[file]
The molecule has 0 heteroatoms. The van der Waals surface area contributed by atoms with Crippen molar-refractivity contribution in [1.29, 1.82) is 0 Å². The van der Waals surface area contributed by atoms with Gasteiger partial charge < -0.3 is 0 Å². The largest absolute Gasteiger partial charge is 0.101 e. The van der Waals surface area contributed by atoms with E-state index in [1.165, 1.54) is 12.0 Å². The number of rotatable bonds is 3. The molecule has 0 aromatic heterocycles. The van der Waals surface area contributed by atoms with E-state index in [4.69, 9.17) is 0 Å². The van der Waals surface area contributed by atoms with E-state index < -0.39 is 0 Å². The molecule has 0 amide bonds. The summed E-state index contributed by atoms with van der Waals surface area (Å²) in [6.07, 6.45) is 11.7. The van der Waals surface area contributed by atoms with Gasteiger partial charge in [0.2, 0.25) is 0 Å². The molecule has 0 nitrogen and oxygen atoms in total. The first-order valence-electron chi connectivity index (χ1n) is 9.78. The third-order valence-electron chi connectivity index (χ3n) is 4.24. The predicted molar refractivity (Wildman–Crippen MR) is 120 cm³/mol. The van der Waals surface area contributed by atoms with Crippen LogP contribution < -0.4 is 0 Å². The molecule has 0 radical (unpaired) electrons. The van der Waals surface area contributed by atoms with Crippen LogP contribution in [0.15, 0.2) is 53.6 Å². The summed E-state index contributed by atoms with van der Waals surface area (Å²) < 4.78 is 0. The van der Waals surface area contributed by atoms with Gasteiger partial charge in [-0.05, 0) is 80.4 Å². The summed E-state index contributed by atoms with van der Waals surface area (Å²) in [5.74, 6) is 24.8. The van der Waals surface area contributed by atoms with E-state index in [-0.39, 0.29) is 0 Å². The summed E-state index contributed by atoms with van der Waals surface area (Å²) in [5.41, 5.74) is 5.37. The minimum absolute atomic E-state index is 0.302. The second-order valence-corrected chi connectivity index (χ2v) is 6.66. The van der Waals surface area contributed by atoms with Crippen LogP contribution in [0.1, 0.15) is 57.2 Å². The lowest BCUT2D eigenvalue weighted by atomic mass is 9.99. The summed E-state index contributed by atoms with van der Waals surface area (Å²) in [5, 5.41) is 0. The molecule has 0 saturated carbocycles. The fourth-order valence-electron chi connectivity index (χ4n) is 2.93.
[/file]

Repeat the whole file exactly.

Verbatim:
The molecule has 0 heteroatoms. The van der Waals surface area contributed by atoms with Crippen molar-refractivity contribution in [1.29, 1.82) is 0 Å². The van der Waals surface area contributed by atoms with Gasteiger partial charge < -0.3 is 0 Å². The largest absolute Gasteiger partial charge is 0.101 e. The van der Waals surface area contributed by atoms with E-state index in [1.165, 1.54) is 12.0 Å². The number of rotatable bonds is 3. The molecule has 0 aromatic heterocycles. The van der Waals surface area contributed by atoms with E-state index in [4.69, 9.17) is 0 Å². The van der Waals surface area contributed by atoms with E-state index < -0.39 is 0 Å². The molecule has 0 amide bonds. The summed E-state index contributed by atoms with van der Waals surface area (Å²) in [6.07, 6.45) is 11.7. The van der Waals surface area contributed by atoms with Gasteiger partial charge in [0.2, 0.25) is 0 Å². The molecule has 0 nitrogen and oxygen atoms in total. The first-order valence-electron chi connectivity index (χ1n) is 9.78. The third-order valence-electron chi connectivity index (χ3n) is 4.24. The predicted molar refractivity (Wildman–Crippen MR) is 120 cm³/mol. The van der Waals surface area contributed by atoms with Crippen LogP contribution < -0.4 is 0 Å². The molecule has 0 radical (unpaired) electrons. The van der Waals surface area contributed by atoms with Crippen LogP contribution in [0.15, 0.2) is 53.6 Å². The summed E-state index contributed by atoms with van der Waals surface area (Å²) < 4.78 is 0. The van der Waals surface area contributed by atoms with Gasteiger partial charge in [-0.05, 0) is 80.4 Å². The summed E-state index contributed by atoms with van der Waals surface area (Å²) in [5.74, 6) is 24.8. The van der Waals surface area contributed by atoms with E-state index in [-0.39, 0.29) is 0 Å². The summed E-state index contributed by atoms with van der Waals surface area (Å²) in [5.41, 5.74) is 5.37. The minimum absolute atomic E-state index is 0.302. The second-order valence-corrected chi connectivity index (χ2v) is 6.66. The van der Waals surface area contributed by atoms with Crippen LogP contribution in [0.1, 0.15) is 57.2 Å². The lowest BCUT2D eigenvalue weighted by atomic mass is 9.99. The summed E-state index contributed by atoms with van der Waals surface area (Å²) in [5, 5.41) is 0. The molecule has 0 saturated carbocycles. The fourth-order valence-electron chi connectivity index (χ4n) is 2.93.